When Adam and Eve chose to sin against God, God pronounced judgment upon them and their tempter, the serpent/devil. God is holy and He must punish sin. The first act of rebellion is followed immediately by the first act of justice.
The holy Judge must punish sin. But note how God does so while wrapped in a robe of love. He comes to Adam and Eve in the garden and initiates a conversation with them about their sin. They hide; He pursues. He rebukes them gently by asking questions: “Where are you? Who told you that you were naked? Have you eaten from the tree that I commanded you not to eat from? What is this you have done?” (Genesis 3:9, 11, 13)
God pronounces judgment upon all parties in the rebellion: the devil, the woman and the man are all guilty of treason and receive a fair sentence. Amazingly, in the same breath, God also puts in motion a plan to provide salvation from sin and its deadly consequences. With this one promise, the seed of the gospel is planted in the garden of Eden: “He will crush your head, and you will strike his heel” (Genesis 3:15).
The offspring of the woman (the Lord Jesus Christ) will deliver a death blow to the skull of the devil. One day, on the cross of Calvary, Satan will be defeated, justice will be served, mercy will pour down like rain, and the eternal victory of God over evil will be secured!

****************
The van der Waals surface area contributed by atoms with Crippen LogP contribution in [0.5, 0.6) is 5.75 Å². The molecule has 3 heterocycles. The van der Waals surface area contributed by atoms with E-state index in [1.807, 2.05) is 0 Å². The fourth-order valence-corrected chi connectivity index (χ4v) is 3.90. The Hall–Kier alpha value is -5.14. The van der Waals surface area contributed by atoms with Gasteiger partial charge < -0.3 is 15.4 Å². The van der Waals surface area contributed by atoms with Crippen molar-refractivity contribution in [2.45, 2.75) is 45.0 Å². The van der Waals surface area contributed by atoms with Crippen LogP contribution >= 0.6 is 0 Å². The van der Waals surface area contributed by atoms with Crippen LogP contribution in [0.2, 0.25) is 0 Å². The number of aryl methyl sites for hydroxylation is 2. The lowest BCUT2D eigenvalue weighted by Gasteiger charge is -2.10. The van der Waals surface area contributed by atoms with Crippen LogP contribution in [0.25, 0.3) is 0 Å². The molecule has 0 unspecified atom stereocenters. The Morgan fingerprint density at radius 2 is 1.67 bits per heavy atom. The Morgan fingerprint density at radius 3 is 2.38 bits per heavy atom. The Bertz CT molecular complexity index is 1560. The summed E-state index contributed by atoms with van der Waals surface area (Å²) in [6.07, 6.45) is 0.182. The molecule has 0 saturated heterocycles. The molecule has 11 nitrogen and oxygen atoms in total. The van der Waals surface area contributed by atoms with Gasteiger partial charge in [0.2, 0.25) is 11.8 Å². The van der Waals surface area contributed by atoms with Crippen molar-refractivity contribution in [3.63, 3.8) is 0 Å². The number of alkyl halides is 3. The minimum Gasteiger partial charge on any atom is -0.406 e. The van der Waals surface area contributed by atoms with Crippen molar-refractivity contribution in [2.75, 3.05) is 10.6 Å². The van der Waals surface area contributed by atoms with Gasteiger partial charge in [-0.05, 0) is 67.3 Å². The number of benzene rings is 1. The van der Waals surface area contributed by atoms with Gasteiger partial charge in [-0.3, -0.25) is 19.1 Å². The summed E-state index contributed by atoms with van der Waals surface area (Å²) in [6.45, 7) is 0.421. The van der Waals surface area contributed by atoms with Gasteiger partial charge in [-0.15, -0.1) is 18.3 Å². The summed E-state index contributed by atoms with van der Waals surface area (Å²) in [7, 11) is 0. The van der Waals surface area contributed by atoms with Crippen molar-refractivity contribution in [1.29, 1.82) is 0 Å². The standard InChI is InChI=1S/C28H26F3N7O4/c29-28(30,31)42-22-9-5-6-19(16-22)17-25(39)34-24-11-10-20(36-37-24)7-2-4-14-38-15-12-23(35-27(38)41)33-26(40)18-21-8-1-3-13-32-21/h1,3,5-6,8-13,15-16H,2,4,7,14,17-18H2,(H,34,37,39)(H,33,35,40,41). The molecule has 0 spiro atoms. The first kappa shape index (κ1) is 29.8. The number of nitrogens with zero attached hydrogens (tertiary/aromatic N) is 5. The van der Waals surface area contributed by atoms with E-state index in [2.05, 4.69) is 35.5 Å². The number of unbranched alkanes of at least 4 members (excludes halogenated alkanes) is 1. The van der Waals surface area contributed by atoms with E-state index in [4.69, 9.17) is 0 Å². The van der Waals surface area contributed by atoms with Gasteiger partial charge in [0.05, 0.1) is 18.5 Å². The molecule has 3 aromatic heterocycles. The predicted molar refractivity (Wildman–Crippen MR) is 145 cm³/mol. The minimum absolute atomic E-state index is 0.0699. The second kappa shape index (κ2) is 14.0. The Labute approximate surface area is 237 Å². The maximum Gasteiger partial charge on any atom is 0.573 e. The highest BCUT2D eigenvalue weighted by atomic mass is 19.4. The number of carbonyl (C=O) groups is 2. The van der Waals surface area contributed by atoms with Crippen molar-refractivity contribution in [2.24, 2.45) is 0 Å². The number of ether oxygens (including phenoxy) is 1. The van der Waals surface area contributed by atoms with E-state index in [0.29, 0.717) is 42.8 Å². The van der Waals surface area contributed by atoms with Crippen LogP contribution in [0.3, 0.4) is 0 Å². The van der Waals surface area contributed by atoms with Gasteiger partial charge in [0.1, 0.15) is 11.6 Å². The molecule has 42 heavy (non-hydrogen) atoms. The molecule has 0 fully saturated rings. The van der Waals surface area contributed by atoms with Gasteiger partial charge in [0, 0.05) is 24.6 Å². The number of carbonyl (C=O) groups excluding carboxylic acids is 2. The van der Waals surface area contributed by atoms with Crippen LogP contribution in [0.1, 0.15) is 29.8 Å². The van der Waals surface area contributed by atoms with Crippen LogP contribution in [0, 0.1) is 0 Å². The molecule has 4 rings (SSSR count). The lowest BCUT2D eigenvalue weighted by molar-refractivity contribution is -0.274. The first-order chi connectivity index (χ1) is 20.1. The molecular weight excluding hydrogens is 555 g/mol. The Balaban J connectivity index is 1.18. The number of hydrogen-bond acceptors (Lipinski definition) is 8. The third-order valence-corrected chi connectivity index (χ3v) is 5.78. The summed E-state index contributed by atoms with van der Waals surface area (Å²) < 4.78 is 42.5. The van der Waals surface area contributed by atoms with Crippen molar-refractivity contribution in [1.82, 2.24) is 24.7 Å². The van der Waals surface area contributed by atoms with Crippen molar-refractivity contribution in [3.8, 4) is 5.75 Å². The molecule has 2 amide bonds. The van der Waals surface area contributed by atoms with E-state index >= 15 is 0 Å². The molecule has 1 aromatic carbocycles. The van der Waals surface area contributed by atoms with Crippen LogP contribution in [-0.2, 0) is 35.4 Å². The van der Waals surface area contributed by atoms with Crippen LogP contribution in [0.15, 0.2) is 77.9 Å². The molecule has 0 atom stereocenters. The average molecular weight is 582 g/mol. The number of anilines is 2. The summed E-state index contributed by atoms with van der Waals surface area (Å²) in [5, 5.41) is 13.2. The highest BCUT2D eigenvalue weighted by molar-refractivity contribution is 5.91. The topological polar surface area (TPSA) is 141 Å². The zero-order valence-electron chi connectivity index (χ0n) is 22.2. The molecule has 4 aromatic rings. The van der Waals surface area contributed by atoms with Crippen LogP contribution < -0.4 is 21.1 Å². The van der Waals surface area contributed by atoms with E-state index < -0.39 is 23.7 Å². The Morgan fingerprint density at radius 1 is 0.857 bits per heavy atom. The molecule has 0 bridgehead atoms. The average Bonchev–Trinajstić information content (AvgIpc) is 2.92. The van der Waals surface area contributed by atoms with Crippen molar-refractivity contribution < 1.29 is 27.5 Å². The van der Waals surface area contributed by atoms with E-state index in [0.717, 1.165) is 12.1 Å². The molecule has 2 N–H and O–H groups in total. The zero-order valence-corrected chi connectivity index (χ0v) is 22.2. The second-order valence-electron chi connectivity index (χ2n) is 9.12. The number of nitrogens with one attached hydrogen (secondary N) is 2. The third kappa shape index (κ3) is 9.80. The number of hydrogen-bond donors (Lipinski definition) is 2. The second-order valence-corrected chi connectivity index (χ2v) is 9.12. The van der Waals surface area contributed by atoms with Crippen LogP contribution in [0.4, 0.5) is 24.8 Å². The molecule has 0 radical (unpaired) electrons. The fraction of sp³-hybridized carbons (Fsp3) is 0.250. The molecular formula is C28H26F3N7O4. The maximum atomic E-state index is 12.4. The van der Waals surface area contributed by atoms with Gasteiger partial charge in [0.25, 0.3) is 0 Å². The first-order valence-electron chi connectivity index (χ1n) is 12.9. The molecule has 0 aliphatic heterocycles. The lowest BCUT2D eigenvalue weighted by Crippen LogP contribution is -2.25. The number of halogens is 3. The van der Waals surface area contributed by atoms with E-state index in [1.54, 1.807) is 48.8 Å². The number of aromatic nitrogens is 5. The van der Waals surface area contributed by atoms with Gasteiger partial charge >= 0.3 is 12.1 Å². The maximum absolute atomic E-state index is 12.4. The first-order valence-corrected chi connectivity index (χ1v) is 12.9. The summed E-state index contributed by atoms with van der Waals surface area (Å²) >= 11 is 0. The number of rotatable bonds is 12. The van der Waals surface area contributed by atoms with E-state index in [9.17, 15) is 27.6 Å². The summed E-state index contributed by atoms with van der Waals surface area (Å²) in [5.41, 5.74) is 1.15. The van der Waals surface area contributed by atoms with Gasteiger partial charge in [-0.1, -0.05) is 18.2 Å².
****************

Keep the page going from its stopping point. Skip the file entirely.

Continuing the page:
The stage has been set for both the unfolding and the final outcome of God’s One Big Story – the story of salvation from sin and death and hell which God provides through the Promised Redeemer.
How should I then live?
I must preach the gospel to myself every day and live in the joy that comes from the promise of forgiveness and eternal life. I must immerse myself in God’s story of redemption as both recipient of its benefits and communicator of its life-changing truth.
I will praise God continuously for His pursuit of me. I will remember daily that God has done for me what He did for Adam and Eve in the garden. Even though I rebelled against Him and disobeyed His Word, He has graciously tracked me down, following me with goodness and love all the days of my life.
I pray that my understanding of God as the Great Initiator will continue to grow. May I comprehend in increasing measure that “We pursue God because, and only because, He has first put an urge within us that spurs us to the pursuit. ‘No one can come to me,’ said our Lord, ‘unless the Father draw him,’ (John 6:44) and it is by this prevenient drawing that God takes from us every vestige of credit for the act of coming” (A.W. Tozer).
Genesis 3 has taught me the meaning of 1 John 4:19 – “We love because He first loved us.” Any love I offer to God is the direct result of His love for me. Praise be to the God who comes to the garden to seek us in our defiant state. Praise be to the God who pursues us while we hide from Him in futility. Praise be to the God who sent the seed of the woman to die for us “while we were still sinners” (Romans 5:8).
NOTE: This post is part of a series prompted by my desire to read through the Bible over the next two years (Old Testament in 2016 and New Testament in 2017). For more information on this Bible Reading Plan, Click Here. To check out our Facebook group devoted to this endeavor, Click Here.